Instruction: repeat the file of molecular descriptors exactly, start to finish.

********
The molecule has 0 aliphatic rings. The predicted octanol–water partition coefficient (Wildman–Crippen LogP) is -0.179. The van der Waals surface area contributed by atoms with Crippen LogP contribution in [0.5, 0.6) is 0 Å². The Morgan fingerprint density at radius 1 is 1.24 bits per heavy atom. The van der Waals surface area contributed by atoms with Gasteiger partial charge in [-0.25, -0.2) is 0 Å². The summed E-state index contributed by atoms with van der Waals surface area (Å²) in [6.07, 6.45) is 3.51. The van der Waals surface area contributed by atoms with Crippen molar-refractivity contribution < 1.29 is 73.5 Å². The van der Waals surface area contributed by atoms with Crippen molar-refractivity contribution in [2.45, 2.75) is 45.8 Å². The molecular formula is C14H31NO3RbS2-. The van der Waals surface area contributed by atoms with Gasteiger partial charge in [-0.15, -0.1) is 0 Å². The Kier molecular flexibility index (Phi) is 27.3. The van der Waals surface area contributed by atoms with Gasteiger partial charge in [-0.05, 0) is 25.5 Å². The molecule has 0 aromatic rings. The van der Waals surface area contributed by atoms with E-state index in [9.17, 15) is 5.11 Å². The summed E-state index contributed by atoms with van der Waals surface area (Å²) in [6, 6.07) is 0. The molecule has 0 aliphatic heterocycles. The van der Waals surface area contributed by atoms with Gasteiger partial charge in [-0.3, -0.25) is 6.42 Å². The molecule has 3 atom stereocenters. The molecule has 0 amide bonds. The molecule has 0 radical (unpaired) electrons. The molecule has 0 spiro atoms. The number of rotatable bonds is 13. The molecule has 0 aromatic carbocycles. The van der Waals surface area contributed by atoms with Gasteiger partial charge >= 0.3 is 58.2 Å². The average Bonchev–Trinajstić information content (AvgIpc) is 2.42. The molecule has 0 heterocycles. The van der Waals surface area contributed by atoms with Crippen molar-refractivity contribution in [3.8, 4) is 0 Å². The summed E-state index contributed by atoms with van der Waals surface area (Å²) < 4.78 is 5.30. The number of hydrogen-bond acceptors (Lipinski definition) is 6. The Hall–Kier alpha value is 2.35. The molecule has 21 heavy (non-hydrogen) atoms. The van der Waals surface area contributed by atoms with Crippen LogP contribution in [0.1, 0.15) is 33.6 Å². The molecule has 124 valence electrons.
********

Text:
The molecule has 0 aliphatic rings. The predicted octanol–water partition coefficient (Wildman–Crippen LogP) is -0.179. The van der Waals surface area contributed by atoms with Crippen LogP contribution in [0.5, 0.6) is 0 Å². The Morgan fingerprint density at radius 1 is 1.24 bits per heavy atom. The van der Waals surface area contributed by atoms with Gasteiger partial charge in [-0.25, -0.2) is 0 Å². The summed E-state index contributed by atoms with van der Waals surface area (Å²) in [6.07, 6.45) is 3.51. The van der Waals surface area contributed by atoms with Crippen molar-refractivity contribution < 1.29 is 73.5 Å². The van der Waals surface area contributed by atoms with Crippen molar-refractivity contribution in [2.45, 2.75) is 45.8 Å². The molecular formula is C14H31NO3RbS2-. The van der Waals surface area contributed by atoms with Gasteiger partial charge in [-0.15, -0.1) is 0 Å². The Kier molecular flexibility index (Phi) is 27.3. The van der Waals surface area contributed by atoms with Gasteiger partial charge in [-0.05, 0) is 25.5 Å². The molecule has 0 aromatic rings. The van der Waals surface area contributed by atoms with E-state index in [9.17, 15) is 5.11 Å². The summed E-state index contributed by atoms with van der Waals surface area (Å²) in [6, 6.07) is 0. The molecule has 0 aliphatic heterocycles. The van der Waals surface area contributed by atoms with Gasteiger partial charge in [-0.3, -0.25) is 6.42 Å². The molecule has 3 atom stereocenters. The molecule has 0 amide bonds. The molecule has 0 radical (unpaired) electrons. The molecule has 0 spiro atoms. The number of rotatable bonds is 13. The molecule has 0 aromatic carbocycles. The van der Waals surface area contributed by atoms with Gasteiger partial charge >= 0.3 is 58.2 Å². The average Bonchev–Trinajstić information content (AvgIpc) is 2.42. The molecule has 0 heterocycles. The van der Waals surface area contributed by atoms with Crippen molar-refractivity contribution in [3.8, 4) is 0 Å². The summed E-state index contributed by atoms with van der Waals surface area (Å²) < 4.78 is 5.30. The number of hydrogen-bond acceptors (Lipinski definition) is 6. The Hall–Kier alpha value is 2.35. The molecule has 21 heavy (non-hydrogen) atoms. The van der Waals surface area contributed by atoms with Crippen LogP contribution in [0.1, 0.15) is 33.6 Å². The molecule has 124 valence electrons.